Two NYPD officers killed, ‘targeted for their uniforms’
by Daily Sabah
ISTANBULDec 21, 2014 - 12:00 am GMT+3
by Daily Sabah
Dec 21, 2014 12:00 am
Amid protests surrounding the recent acquittals of white officers who killed unarmed black men, a black man killed two New York police officers before committing suicide
It's a few days before Christmas and 'tis not the season to be jolly in America.
New York Mayor Bill de Blasio said the city of 8.4 million was in mourning after two officers from the New York Police Department (NYPD) were shot on Saturday in broad daylight as they sat in their patrol car in Brooklyn.
"When a police officer is murdered, it tears at the foundation of our society. It is an attack on all of us," he said. "Our entire city was attacked by this heinous individual," he added.
The 28-year-old shooter, Ismaaiyl Brinsley, walked up to the passenger-side window of the car and opened fire at Wenjian Liu and Rafael Ramos. Liu, who was just married two months ago, and Ramos, who leaves behind a 13-year-old son, were "ambushed and murdered," said officials, as they were sitting in the front seats of a marked NYPD police car. Neither officer had a chance to respond before Brinsley opened fire, shooting several rounds into their heads and upper bodies. Officials say they may not have noticed him approaching. Brinsley then fled to a near subway station where he turned the gun to himself, taking away a third life in New York that afternoon. He died from a gunshot wound to the head.
"Today, two of New York's finest were shot and killed with no warning, no provocation," NYPD Police Commissioner William Bratton told a news conference after the attack. "They were quite simply assassinated." The officers were "targeted for their uniforms," said Bratton. The last NYPD officer that was fatally shot on duty was Peter J Figoski, who was killed in December 2011.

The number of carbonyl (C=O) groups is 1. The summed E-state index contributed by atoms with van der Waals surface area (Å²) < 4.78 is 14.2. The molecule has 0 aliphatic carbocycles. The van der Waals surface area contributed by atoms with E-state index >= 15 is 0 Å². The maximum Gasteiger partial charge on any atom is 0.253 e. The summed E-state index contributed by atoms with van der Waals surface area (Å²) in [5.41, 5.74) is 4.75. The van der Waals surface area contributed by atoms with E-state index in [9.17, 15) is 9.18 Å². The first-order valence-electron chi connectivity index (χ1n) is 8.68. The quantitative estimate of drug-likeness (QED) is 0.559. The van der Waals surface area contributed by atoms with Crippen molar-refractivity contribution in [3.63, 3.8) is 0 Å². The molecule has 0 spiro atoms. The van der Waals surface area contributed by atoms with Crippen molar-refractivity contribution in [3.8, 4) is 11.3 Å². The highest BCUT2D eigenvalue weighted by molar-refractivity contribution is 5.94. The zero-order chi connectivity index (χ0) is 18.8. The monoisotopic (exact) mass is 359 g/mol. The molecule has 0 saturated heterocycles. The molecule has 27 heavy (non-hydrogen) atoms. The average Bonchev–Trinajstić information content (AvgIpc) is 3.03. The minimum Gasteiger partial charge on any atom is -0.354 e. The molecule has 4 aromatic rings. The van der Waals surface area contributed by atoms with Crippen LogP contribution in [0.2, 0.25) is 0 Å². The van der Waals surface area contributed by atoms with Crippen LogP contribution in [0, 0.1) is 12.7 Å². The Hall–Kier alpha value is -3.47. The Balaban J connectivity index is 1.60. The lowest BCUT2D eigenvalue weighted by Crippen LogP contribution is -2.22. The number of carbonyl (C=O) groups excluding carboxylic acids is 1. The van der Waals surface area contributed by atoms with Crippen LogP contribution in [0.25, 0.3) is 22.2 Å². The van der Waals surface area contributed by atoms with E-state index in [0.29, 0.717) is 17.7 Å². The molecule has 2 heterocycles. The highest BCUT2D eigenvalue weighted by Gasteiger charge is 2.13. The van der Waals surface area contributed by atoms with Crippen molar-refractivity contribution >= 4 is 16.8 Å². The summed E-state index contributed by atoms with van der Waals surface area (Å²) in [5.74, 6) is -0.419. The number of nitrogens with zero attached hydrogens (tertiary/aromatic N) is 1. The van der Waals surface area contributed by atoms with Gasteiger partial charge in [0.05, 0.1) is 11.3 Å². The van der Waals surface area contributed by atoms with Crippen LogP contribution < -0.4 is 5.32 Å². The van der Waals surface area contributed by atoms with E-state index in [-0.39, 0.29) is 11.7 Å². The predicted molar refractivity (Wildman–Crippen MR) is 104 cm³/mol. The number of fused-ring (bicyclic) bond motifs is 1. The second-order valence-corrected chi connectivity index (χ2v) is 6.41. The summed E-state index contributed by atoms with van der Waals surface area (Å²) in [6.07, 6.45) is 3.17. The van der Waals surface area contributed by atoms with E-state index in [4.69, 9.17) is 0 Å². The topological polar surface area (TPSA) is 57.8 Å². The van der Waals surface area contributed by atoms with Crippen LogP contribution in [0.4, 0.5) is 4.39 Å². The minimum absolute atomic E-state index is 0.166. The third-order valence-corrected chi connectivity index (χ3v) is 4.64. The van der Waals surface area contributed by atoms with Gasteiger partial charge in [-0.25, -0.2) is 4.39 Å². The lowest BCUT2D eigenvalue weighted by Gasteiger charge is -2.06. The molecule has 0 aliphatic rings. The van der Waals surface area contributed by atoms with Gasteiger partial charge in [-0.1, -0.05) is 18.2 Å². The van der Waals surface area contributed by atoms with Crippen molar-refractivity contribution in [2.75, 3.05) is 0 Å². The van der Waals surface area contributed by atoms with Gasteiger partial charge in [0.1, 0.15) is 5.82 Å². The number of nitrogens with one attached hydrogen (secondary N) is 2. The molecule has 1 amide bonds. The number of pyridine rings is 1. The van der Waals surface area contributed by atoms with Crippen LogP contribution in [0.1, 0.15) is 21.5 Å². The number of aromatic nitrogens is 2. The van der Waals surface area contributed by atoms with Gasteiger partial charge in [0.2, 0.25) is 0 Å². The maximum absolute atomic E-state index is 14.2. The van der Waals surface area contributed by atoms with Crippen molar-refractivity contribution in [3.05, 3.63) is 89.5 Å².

Though police is still investigating motives for the shooting, Bratton said Brinsley, had made "anti-police" comments online via social media, before killing the two officers. A message on an Instagram account, that appears to belong to Brinsley, read "They Take 1 of Ours ... Let's Take 2 of Theirs." Angered by the country's recent events, his post was followed with hash tags referencing the high profile cases of Eric Garner and Michael Brown. In July, Garner, an unarmed father of six, died after police held him in a chokehold while he was being arrested, a forbidden procedure in the police force. A month later, Michael Brown, an 18-year-old in the Ferguson Missouri, was shot dead by a police officer inspiring months of protests.
In both cases, the grand jury declined to indict the white police officers for killing the unarmed men, causing an already angry crowd to continue their protests. Cases of white officers being acquitted of killing unarmed black men have been a recent trend in the U.S., leading activists and leaders to raise questions about police brutality, race equality and the grand jury process. After the deadly threats were made online, authorities in Baltimore sent a warning, but officials say that it was received in New York around the same time as the killings. The shooting comes at a time when police are being heavily criticized for their tactics, especially after a 12-year-old black boy from Cleveland was shot by police last month while he was playing with his toy gun at a playground, labeling him the youngest victim of the recent four high-profile deaths.
President Barack Obama condemned the killings, saying "two brave men won't be going home to their loved ones tonight." Attorney General, Eric Holder, denounced what he labeled an "unspeakable act of barbarism." "This cowardly attack underscores the dangers that are routinely faced by those who protect and serve their fellow citizens," Holder said. "As a nation we must not forget this as we discuss the events of the recent past. These courageous men and women routinely incur tremendous personal risks, and place their lives on the line each and every day, in order to preserve public safety. We are forever in their debt."
The Brown family condemned the latest killings as "senseless." "We reject any kind of violence directed toward members of law enforcement. It cannot be tolerated. We must work together to bring peace to our communities," they said in a statement.
Meanwhile, civil rights activist Rev. Al Sharpton, who is campaigning for police reform, said he also condemns the attacks. "I have spoken to the Garner family and we are outraged by the early reports of the police killed in Brooklyn today," said Sharpton. "Any use of the names of Eric Garner and Michael Brown, in connection with any violence or killing of police, is reprehensible and against the pursuit of justice in both cases."